There it was: a murder ripped from the headlines, albeit dusty ones. The partner detectives sorting out suspects and intertwining a few tidbits of their own character development, terse exchanges around race, questionable ethics in interrogation rooms. Then, law gave way to order, ushering in the staff from the district attorney's office to "prosecute the offenders." A bit more strife in the handling and mishandling of the case, a pivotal cameo from a past cast member, the grey-white shadow over the proceedings cast by Jack McCoy from the wings. And, finally, a verdict, a few minutes past the expected one-hour runtime; the title institutions doing their thing despite signs of crumbling at their foundations.
I've read commentary about the present as a time of "peak TV," with its surfeit of binge-able prestige projects, and I've missed a bunch of alleged must-sees. But last week, I got the peek I was after, from a vantage of nostalgia, edged with a few new twists.
Thursday, March 3, 2022
Teacher [to remaining boy, as he closes locker]: You are a kind and generous friend.
Boy [smiles, slams locker, grabs bag with cookies, announces with satisfaction]: I'm bringing the rest to Health class!
[Teacher grins, amused by some inner knowledge.]
Boy [already several steps down hall, turns back to share his own sudden thought]: That's pretty ironic, isn't it?
Wednesday, March 2, 2022
Like many, I suspect, in the Two Writing Teachers community, I can easily lose myself in a book. That's the comfortable (oblivious?) position in which I found myself early Tuesday morning, rocking side to side with Kate DiCamillo's The Beatryce Prophecy in my hands, while the transit bus trundled me closer to school.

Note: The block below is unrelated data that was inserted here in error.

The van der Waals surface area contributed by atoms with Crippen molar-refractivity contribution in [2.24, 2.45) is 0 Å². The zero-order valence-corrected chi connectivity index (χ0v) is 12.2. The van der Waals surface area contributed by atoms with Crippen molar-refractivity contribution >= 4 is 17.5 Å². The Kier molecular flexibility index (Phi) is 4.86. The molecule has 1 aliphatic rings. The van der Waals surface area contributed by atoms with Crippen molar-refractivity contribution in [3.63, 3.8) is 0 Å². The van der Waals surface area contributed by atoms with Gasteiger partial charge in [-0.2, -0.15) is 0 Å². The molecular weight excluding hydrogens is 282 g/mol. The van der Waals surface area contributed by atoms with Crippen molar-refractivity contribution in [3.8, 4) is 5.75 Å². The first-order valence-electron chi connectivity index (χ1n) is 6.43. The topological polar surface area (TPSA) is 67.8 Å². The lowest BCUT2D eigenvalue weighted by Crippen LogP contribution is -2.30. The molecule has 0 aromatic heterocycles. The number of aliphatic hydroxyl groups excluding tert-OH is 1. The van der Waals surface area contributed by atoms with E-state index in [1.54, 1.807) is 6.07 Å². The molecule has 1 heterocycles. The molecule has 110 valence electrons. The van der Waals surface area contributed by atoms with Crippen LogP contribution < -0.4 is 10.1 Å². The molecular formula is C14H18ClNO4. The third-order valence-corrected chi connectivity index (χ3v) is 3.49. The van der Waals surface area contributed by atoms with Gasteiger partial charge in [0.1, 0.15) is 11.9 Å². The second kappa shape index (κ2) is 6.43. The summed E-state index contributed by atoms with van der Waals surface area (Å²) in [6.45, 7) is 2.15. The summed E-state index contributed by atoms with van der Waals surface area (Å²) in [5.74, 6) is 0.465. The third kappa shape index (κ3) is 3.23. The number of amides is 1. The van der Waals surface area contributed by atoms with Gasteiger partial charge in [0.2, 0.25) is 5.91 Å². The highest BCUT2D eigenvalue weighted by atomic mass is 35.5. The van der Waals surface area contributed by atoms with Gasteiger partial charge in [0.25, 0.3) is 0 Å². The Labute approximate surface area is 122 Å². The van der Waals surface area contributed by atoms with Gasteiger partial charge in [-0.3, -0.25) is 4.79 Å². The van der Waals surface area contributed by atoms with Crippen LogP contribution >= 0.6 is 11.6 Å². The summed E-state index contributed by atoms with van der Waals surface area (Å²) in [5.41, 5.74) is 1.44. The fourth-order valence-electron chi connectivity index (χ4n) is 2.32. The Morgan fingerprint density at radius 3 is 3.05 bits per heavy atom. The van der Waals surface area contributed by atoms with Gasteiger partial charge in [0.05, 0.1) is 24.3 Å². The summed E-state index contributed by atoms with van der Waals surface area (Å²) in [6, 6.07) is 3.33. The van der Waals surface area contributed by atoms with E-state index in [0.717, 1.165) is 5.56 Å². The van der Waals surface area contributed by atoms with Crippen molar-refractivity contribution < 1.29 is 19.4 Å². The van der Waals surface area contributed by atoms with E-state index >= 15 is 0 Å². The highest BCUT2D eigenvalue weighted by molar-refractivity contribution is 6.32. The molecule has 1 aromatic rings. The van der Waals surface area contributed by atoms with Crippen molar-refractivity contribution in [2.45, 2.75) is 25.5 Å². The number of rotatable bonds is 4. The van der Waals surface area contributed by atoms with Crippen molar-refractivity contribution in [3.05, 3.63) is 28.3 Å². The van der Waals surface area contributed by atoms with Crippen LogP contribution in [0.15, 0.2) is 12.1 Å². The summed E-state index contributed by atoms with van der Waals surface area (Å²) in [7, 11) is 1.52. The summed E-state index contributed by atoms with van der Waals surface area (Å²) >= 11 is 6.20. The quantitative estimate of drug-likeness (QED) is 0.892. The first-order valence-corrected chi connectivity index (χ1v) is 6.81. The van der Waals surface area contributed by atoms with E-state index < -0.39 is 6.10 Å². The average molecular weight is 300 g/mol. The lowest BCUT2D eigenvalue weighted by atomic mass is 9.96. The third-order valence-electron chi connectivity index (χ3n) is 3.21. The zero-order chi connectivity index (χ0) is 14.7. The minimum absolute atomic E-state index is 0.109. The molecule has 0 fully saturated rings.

Even with the charming story holding me rapt, my internal clock kept ticking away. Thus, I punctually peeked up from the text thinking my stop must be approaching. My eyes swept the streetscape and didn't register any familiar landmarks. I felt my internal clock -- or some other part of my anatomy -- do its own fluttery version of arrhythmia. Where were we?
A second, more careful look confirmed the bus was a few blocks south of where I expected, having missed its usual turn toward my place of employment. I swiveled to look back at two siblings who are often the only passengers with me on the bus at this hour. One hadn't stopped staring down at his phone; the other showed wide eyes and a slightly slack jaw. She had noticed what had happened, but wasn't sure what to do about it.
I moved to the front of the bus, possibly violating one federal law by speaking with the driver and respecting another by remaining behind the yellow line. Turns out he was a fill-in on the route, didn't know it well. We arrived at the terminus station a few moments later and talked through the available solutions. (School lay about a mile away, so walking was an option, bolstered by the arrival of mild weather.)
In the end, I coached the driver through retracing our steps and returning to his appointed rounds. We still had a few hiccups, overshooting our stop by a few hundred feet. "Which stop do you want?" the driver asked. "This one," I said. "Which one?" he repeated. "The one right here," I said, as I watched it slide past. "Which one?" You get the picture. Before disembarking, I checked that the driver knew how to finish the route and return to the end of the line. He said he did. With that, the other two students and I disembarked from the bus, with sufficient time to spare before school started and a story to tell.